Kitchen Backsplash: Which material is best?

  • Jul 7, 2017

Countertops get all the attention when it comes to kitchen design. But backsplashes shouldn’t be overlooked. Not only do they act as a guard for water spills and oil splatters, they are a great way to add a little personality or a focal point to the kitchen.

There are plenty of materials out there that can work as a backsplash, but they come with their pros and cons. Look at each to determine which is right for you.



Design: Amoz Boon (Homeowner)

Pros: One of the most common materials for a backsplash. And no wonder – it’s easy to maintain and one of the more affordable materials out there. From ceramic to mosaic and homogeneous, there are plenty of designs and colours to choose from so you’ll definitely find one that fits in with your theme.

Cons: While the tiles themselves are a cinch to wipe down, the grout joints that secure the tiles together are not. You’ll probably need to put in more elbow grease during cleaning up.

Design: Rezt & Relax Interior

Design: Icon Interior Design

Design: Three-D Conceptwerke



Design: DB Studio

Pros: Made from layers of paper pulp soaked in resins, it comes in colours that look just like real wood or cement – without all the hassle of the upkeep. If you’re looking to go for a KompacPlus countertop, a KompacPlus backsplash will help create a seamless look. The material is also scratch-resistant, waterproof and non-porous. Plus, they can be mounted over your existing finishes e.g. tiles so you won’t need to hack them away first.

Cons: They can be costly (approximately $110 psf). Also, designs are limited and most of the variety are centred on woodgrain patterns. Great if you’re having a Scandinavian theme but not so for other styles. Joint lines are also rather visible, if you’re extending your backsplash to an L-shaped.

Design: Icon Interior Design

Design: ID Emboss

Source: KompacPlus




Pros: A glass backsplash is not only easy to clean, they can be back-painted so you can opt for any colour of your choice. The slight sheen from the reflective panel also helps to create an opulent appearance.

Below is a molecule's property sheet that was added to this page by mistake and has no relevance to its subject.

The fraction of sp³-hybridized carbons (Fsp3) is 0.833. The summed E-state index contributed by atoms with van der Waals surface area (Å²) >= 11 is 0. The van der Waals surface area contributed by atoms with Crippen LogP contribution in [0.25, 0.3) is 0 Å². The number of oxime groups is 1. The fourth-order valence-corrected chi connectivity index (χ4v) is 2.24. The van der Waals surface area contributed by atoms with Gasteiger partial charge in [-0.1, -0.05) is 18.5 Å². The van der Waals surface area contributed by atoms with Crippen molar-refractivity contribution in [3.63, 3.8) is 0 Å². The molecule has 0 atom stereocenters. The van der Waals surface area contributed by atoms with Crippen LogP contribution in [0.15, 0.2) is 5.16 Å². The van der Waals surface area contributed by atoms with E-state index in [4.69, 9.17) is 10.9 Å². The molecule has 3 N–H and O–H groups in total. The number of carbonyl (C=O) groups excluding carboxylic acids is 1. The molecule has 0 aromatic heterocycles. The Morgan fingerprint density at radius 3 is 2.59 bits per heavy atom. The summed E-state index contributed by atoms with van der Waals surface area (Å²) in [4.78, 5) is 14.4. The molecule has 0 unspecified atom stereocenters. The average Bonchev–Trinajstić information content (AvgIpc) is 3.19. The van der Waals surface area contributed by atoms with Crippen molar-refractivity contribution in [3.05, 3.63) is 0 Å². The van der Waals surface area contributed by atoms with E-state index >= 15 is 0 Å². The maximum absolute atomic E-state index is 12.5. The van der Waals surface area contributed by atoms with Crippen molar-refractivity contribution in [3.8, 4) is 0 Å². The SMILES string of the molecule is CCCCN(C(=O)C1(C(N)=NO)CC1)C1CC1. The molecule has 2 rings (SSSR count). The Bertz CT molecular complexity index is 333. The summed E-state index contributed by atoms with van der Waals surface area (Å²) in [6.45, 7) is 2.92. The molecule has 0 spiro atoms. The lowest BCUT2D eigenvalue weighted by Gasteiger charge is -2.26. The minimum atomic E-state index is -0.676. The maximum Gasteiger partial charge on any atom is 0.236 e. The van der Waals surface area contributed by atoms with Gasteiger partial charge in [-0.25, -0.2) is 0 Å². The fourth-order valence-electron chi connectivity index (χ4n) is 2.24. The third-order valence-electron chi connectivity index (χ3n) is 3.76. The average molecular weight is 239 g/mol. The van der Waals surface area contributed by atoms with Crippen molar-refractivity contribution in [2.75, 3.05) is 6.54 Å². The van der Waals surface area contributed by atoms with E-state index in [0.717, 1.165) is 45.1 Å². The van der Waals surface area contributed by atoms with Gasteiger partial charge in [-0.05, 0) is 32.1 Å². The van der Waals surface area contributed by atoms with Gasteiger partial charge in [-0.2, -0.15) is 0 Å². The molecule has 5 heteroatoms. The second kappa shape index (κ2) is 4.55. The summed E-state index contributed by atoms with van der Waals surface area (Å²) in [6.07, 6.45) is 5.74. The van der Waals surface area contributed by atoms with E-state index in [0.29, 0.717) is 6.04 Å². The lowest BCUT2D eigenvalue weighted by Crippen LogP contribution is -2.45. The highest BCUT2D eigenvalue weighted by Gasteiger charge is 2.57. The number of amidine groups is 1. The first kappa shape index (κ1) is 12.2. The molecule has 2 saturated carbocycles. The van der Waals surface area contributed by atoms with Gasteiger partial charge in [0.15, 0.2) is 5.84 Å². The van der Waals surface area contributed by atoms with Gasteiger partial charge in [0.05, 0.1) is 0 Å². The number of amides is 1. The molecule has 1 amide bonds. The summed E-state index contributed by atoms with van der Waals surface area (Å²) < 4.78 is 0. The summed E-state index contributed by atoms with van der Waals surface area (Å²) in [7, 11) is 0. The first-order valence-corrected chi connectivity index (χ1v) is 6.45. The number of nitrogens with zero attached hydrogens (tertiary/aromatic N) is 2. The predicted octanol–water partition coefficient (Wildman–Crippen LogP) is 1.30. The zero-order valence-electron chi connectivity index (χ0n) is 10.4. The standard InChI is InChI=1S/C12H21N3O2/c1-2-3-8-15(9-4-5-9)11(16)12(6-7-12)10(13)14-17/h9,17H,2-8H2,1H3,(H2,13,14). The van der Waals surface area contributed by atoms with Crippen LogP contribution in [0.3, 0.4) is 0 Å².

Cons: There are few instances where your glass backsplash can break: if you happen to hit something hard against your glass backsplash or if your backsplash is exposed to high heat e.g. near the hob area. A way around this is to go for tempered glass, which is more durable and resistant to high impact and heat. Another minus is the tricky installation, particularly when it comes to the placement of your power outlets. Note that you won’t be able to cut into tempered glass once it has been set, so work closely with your ID or contractor on this.

Design: Z L Construction

PRO TIP: There are a few types of grades of glass available. The more affordable ones will tend to have a greenish tint so if you want a completely clear and transparent look, make sure to opt for a higher grade glass, also called low-iron or crystal clear, that will be more expensive.

Design: Free Space Intent



Design: Free Space Intent

Pros: Typically seen in commercial kitchens, this material has been making inroads into homes in recent years. As a backsplash, it’s durable, heat- and water-resistant as well as non-porous. A choice option if you’re looking to have an industrial style cooking space.

Cons: Stainless steel backsplashes bear the brunt of dents and scratches easily if you’re not careful, so always use a soft brush or cloth when cleaning up spills and splatters. Discolouration can also occur if you don't wipe away acidic foods on the surface for too long.


Design: Icon Interior Design



Design: Aiden T

Pros: An unparalleled elegant and luxurious appearance that you can’t replicate with any other materials. The unique veins and grains create a one-of-a-kind look and can often hide imperfections well. Most natural stones like granite are very durable and can last for years when taken care of properly.

Cons: Not only are they really expensive, most natural stone backsplashes like marble and granite are highly porous and would require a sealant on installation. But even then, you should take extra care when using a backsplash made of natural stone and clean up spills or splatters immediately to prevent stains.

Source: Pinterest



Design: UNO Interior

Pros: A very on-trend design, cement screed backsplashes are great if you don’t do much cooking in the kitchen and if you’re after a raw, unfinished look. Pair it with a modern design for added depth and texture or use it to enhance your industrial style.

Cons: Chips, kinks and scratches surface on cement screed backsplashes easily. Hairline cracks will also appear over time. A cement screed backsplash is also very prone to staining, unless you seal it with a form of lacquer that will give it a glossy look.

Design: Three-D Conceptwerke



Source: Caesarstone

Pros: Made from crushed quartz pieces that are mixed with resin, this engineered stone material is hardy, non-porous and scratch-resistant. They also come in an array of designs; a popular choice if you want to emulate the look of marble at a fraction of the cost.

Cons: High-end quartz brands like Silestone and Caesarstone are very durable, but they can cost a pretty penny because they tend to contain a lesser amount of resin in their stone mixture. Quartz slabs don’t come in very large sizes so you may have to contend with visible seam joints.

Source: Silestone

Prices are accurate at time of publication. 



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